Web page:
Vintners in the famous French wine-growing region of Bordeaux are soliciting the services of an unusual ally to help them control pests: bats. A two-year study headed up by the Wine Bureau Conseil Interprofessionel du Vin de Bordeaux (CIVB for short) surveyed 23 grapevine plots in Bordeaux. The study found that over 20 species of bats live in the Gironde. (The Gironde is a department in the Nouvelle-Aquitain region of southwest France, of which Bordeaux is a part.) The study also showed that Bordeaux’s bats feed on moths in the Eudemis and Cochlyis genii, which feed on grapes.

Representatives of the CIVB quickly realized that encouraging bat populations would result in reduced pesticide use. So the organization mounted a campaign to encourage wine growers in the Bordeaux to coax bats onto their property. The CIVB advised vintners to leave dead trees and old worn-out buildings standing to create and preserve bat habitat. Some vineyards have gone even further and are constructing bat houses and planting hedgerows, all of which encourage bats to move into the vicinity. A few vineyards have even taken the unprecedented step of planting trees in the middle of vine plots to provide habitats for roosting bats.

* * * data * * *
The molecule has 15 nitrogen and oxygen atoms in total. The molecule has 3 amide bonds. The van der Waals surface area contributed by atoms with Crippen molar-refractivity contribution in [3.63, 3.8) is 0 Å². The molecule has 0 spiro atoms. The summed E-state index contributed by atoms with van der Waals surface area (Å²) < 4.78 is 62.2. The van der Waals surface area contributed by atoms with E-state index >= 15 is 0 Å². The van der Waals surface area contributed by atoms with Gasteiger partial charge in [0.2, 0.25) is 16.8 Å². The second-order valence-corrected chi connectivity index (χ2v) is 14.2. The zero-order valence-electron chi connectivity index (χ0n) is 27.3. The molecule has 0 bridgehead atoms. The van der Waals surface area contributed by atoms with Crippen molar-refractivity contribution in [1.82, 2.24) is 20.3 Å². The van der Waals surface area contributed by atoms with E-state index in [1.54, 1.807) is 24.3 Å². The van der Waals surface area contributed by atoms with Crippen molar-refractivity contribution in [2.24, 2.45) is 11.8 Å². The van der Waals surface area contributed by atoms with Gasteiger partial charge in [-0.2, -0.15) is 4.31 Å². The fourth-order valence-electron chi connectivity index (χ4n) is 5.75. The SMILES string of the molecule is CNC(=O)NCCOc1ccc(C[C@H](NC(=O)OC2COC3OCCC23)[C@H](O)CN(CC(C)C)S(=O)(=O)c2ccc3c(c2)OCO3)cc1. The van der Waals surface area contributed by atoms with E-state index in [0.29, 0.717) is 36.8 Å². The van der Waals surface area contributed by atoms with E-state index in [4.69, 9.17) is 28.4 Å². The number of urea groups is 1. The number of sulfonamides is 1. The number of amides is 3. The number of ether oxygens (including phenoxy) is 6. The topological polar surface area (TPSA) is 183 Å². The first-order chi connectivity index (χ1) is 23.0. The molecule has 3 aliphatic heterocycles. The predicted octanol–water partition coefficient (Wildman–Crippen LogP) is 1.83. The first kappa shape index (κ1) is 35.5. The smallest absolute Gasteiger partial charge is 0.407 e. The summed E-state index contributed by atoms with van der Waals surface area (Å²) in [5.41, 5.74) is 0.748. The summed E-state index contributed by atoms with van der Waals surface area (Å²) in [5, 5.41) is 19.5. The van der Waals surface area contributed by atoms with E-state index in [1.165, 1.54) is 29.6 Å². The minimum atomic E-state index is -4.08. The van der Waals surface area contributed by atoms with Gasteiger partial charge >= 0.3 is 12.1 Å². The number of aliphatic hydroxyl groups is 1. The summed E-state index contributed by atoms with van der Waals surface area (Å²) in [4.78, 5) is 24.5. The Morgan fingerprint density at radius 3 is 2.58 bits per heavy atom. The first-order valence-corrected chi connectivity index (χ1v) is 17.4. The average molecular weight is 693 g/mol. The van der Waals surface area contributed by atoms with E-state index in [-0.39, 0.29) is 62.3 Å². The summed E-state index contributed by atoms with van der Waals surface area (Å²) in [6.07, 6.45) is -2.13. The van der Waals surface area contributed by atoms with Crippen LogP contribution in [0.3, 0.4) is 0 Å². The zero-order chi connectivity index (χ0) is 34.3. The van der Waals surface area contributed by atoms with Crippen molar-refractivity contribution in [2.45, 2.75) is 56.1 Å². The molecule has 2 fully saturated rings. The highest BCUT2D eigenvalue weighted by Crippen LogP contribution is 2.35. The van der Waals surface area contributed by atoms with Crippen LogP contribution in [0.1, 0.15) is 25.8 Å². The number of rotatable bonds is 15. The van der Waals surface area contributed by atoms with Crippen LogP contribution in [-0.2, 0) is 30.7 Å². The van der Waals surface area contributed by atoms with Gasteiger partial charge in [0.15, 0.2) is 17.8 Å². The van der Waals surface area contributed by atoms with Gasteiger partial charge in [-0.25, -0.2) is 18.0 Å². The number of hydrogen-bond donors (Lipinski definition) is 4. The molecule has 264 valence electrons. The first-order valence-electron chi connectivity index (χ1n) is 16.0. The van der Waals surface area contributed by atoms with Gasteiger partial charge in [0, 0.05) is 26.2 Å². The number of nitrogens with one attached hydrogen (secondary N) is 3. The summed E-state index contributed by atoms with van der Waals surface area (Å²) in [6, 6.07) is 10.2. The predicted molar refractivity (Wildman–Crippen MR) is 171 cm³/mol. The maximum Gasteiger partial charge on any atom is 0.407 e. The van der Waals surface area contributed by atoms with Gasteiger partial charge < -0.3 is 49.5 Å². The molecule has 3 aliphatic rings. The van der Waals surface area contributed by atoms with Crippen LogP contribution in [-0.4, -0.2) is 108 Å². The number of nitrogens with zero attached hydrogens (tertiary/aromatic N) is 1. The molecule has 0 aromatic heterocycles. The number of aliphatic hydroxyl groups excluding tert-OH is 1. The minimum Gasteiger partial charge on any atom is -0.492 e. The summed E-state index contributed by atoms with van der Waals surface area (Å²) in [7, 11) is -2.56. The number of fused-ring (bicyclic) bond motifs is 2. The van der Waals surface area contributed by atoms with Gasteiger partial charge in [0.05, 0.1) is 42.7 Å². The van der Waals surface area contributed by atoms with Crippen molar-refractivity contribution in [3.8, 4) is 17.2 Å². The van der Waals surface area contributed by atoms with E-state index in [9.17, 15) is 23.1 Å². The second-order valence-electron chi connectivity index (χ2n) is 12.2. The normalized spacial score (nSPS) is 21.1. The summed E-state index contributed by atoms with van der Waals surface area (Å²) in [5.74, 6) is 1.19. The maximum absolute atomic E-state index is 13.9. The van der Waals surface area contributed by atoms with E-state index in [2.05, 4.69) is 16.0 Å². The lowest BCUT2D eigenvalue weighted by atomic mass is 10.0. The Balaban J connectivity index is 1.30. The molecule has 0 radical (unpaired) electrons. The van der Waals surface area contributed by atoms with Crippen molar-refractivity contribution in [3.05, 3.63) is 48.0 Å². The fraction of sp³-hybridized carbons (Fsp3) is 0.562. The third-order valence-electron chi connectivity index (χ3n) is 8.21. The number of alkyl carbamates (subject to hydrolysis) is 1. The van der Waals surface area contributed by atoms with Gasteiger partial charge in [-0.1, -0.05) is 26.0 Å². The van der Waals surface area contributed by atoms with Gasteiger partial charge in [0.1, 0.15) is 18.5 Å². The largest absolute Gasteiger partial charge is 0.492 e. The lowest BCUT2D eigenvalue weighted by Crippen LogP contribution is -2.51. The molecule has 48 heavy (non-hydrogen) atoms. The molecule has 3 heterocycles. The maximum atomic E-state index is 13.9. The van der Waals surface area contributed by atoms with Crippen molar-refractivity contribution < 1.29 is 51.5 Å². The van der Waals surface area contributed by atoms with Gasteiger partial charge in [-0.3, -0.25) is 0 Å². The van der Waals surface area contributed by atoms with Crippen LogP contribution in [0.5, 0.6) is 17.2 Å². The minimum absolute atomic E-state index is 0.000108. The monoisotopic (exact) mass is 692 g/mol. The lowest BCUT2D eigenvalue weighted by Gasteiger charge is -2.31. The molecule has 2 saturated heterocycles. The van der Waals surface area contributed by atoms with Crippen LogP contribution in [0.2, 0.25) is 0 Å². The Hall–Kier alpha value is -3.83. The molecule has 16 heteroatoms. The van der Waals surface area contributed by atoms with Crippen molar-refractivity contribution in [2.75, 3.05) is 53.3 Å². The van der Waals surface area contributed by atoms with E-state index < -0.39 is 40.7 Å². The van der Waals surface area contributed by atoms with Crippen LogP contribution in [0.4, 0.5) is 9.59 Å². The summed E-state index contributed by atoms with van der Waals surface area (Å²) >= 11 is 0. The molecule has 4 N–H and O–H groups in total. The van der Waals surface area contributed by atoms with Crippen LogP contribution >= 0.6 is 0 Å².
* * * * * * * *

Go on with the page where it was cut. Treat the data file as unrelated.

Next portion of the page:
“It’s more difficult to get the tractors in,” said Allan Sichel, head of the CIVB. “But it benefits biodiversity and brings insects and birds back.”

The trees, Sichel added, also help to regulate the numbers of microorganisms in vineyard soil.

“It will take 10 or 15 years before the trees are big enough to have any sort of effect,” Sichel concluded. “But it just shows that people are taking these biodiversity messages on board.”